The future of medicine: Using precision medicine to develop personalized cancer treatments

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The future of medicine: Using precision medicine to develop personalized cancer treatments

24 May, 2017

Researchers from various institutions in Houston and across the nation have taken a comprehensive approach to evaluating how molecular changes in cancer cells play roles in disease development. The study, published in Cancer Cell, confirmed previously discovered cancer molecular changes as well as aided the discovery of others that had not previously been associated with cancer.

“A cellular pathway is a chain of events involving several proteins,” explained Dr. Chad Creighton. An associate professor of medicine and member of the Dan L Duncan Comprehensive Cancer Center Division of Biostatistics at Baylor College of Medicine, Dr. Creighton emphasize the importance of understanding how pathways, such as the closely inspected PI3K, and their mutations affect cancer is vital. The current study made use of laboratory data in conjunction with information about genes and proteins present in cancer cells to carry out complex analysis using powerful analytical tools, such as genomic analyses and protein data integration.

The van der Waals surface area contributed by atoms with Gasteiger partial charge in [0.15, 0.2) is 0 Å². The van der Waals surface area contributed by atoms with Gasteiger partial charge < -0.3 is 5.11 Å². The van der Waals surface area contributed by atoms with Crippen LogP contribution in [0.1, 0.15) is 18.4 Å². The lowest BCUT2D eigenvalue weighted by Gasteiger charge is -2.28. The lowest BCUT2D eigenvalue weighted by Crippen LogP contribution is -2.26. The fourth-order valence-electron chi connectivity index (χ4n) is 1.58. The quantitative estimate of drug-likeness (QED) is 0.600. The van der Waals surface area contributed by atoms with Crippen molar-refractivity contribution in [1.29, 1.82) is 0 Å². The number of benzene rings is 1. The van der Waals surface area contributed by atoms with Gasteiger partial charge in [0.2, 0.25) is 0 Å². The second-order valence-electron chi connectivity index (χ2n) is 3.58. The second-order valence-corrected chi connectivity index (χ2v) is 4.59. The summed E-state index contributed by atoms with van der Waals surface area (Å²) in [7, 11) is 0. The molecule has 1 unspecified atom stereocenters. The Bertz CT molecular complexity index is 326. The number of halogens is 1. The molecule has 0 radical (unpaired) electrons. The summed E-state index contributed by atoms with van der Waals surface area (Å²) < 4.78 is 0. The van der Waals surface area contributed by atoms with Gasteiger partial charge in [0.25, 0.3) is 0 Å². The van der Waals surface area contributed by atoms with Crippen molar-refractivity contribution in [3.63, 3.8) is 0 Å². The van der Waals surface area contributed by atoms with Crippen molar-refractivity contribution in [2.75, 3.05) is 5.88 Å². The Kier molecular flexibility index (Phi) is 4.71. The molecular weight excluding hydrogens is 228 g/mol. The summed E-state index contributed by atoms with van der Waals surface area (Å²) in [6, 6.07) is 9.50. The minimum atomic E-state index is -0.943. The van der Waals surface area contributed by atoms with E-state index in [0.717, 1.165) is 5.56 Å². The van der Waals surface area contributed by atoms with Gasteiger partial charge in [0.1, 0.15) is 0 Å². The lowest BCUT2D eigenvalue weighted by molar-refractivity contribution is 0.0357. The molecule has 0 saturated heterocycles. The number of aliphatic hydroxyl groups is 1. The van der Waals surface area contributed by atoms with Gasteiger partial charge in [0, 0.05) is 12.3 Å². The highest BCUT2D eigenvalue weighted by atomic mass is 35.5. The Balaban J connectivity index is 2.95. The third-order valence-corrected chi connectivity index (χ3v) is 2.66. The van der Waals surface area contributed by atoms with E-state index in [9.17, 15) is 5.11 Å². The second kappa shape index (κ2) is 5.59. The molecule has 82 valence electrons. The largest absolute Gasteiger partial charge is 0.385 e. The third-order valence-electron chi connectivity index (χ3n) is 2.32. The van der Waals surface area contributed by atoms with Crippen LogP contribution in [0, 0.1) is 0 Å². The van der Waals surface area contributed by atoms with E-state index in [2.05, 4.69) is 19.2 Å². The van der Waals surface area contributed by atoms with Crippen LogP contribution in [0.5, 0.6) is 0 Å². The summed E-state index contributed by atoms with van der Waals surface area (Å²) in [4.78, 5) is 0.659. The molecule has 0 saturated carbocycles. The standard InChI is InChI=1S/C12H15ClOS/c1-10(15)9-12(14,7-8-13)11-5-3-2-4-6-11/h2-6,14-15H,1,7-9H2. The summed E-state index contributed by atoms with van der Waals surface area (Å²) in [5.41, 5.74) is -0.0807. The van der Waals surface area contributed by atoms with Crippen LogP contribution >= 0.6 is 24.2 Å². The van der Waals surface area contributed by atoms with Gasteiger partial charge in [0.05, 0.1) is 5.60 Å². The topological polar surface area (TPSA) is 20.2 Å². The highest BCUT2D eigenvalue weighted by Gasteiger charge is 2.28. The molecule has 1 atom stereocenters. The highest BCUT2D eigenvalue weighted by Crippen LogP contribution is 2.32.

The judgement of which cancer mutations are most important is based on comprehensive analyses that allowed the researchers to distinguish which of the altered genes and proteins were more likely to affect the normal function of the PI3K pathway. The vast number of gene and protein alterations can make this analysis difficult, but researchers hope to overcome the challenge of figuring out which mutations alter pathways in manners that cause cancer and apply that knowledge toward personalize medicine.

Researchers are encouraged by the comprehensive nature of this project that integrated information from multiple levels. Ideally, the future of cancer medicine could involve labs running sequencing assays that identify the location of genetic changes from a patient’s tumor sample. Using the protein data, physicians could determine which changes affect the PI3K pathway, furthering their ability to make educated decisions on effective cancer drugs and treatment.

Precision medicine is the future, and at Baylor College of Medicine, the future is looking bright.

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